Why we don’t do the toothfairy, and never will

lost tooth
Image by ooh_food via Flickr

When our first little girl was born, my husband and I didn’t sit down and say, “Let’s teach them the opposite of everyone else.” Yet, when it comes to the tooth fairy, we’ve become rebellious. 

On the day her first tooth became loose, we hit decision corner.  Do we follow the pack and play tooth fairy, or create something else?  Come on, if you know us, you know that’s an easy one.  We often choose creativity over conformity.  But what to do?

We came up with the idea of Mommy/Daddy surprise.  We told our mini munchkin, we had asked the tooth fairy to visit other houses so that we could do Mommy/Daddy surprise.  I know it sounds ambiguous, but hang in with me.

As the tooth loosened and separated itself from her mouth, excitement burst forth.  We took pictures of the new hole in her mouth.  We cheered for her newest stage of growth, and she looked at us with unbridled joy.

“What kind of Mommy/Daddy surprise do I get?” she asked. 

We hadn’t yet decided.  To give ourselves more time, we followed tooth fairy tradition, and told her to place the tooth inside a bag, and lay it under her pillow.  We informed our kindergartener, she would discover the surprise in the morning.  I would be under her pillow, instead of her tooth.

At that moment, it occurred to us that Mommy/Daddy surprise could be anything we wanted.  She had no predetermined ideas.  After all, everyone else had a tooth fairy, but she had mysterious parents.

Over the years, we’ve given Sacagawea gold dollars, necklaces, small games, a drawing, a poem, or whatever else our minds dreamt up.  The mystery never fails to thrill, as each child finds a treasure under the pillow and wonders out loud, “How did you do that?”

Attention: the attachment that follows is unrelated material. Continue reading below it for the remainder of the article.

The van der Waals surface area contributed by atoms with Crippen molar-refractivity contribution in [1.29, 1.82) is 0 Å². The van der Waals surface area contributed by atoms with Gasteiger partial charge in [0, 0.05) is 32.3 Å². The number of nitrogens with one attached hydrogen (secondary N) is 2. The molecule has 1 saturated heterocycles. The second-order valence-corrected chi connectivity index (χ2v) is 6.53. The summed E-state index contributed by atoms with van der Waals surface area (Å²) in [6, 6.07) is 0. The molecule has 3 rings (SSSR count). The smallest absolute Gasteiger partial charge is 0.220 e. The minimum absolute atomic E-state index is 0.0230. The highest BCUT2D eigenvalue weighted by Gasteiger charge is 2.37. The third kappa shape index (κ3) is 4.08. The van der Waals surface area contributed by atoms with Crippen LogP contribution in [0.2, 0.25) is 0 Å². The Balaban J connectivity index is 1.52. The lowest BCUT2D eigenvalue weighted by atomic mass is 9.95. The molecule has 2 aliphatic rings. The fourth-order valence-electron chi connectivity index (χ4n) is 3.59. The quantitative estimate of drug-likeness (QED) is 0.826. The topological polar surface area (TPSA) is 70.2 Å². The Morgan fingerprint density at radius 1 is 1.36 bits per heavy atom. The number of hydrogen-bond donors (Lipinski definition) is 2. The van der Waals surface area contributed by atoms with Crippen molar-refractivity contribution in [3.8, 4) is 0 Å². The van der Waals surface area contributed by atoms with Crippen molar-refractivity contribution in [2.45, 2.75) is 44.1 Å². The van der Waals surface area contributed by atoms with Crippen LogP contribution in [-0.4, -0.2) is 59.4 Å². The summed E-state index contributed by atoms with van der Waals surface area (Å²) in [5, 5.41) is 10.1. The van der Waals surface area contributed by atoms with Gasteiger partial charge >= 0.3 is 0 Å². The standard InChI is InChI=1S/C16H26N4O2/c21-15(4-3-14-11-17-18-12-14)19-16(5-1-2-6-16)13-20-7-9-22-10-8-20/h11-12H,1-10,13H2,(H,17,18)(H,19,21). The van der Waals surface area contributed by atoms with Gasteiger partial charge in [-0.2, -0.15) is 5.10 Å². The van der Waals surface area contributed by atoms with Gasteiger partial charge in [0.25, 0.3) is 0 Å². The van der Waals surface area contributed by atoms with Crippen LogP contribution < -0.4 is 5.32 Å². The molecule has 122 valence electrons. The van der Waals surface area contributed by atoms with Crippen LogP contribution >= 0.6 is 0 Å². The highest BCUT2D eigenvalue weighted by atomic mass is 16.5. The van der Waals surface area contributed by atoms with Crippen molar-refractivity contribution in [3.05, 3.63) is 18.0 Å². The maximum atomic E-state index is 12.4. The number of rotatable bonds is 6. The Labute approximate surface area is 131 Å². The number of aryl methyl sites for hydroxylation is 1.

My eldest has begun appreciating the journey through her sister’s eyes. She could realize the answers to long sought secrets of how the surprise gets accomplished.  For that reason alone, we’d keep up the family tradition.

But yesterday, when I had to have a tooth pulled, I saw another reason to continue.

My oldest put together a packet for me.  She drew me a picture and wrote a note.  She took some of her hard-earned cash and packed it into an envelope.  She handed it to me, while I held an icepack to my sore jaw.

“It’s a Rachel Surprise,” she said.

My heart leapt.  I never imagined she’d want to do such a thing.  Who knows, maybe when they grow older, the tradition will continue within their family.

I have to admit, twenty-five cents never looked so beautiful.

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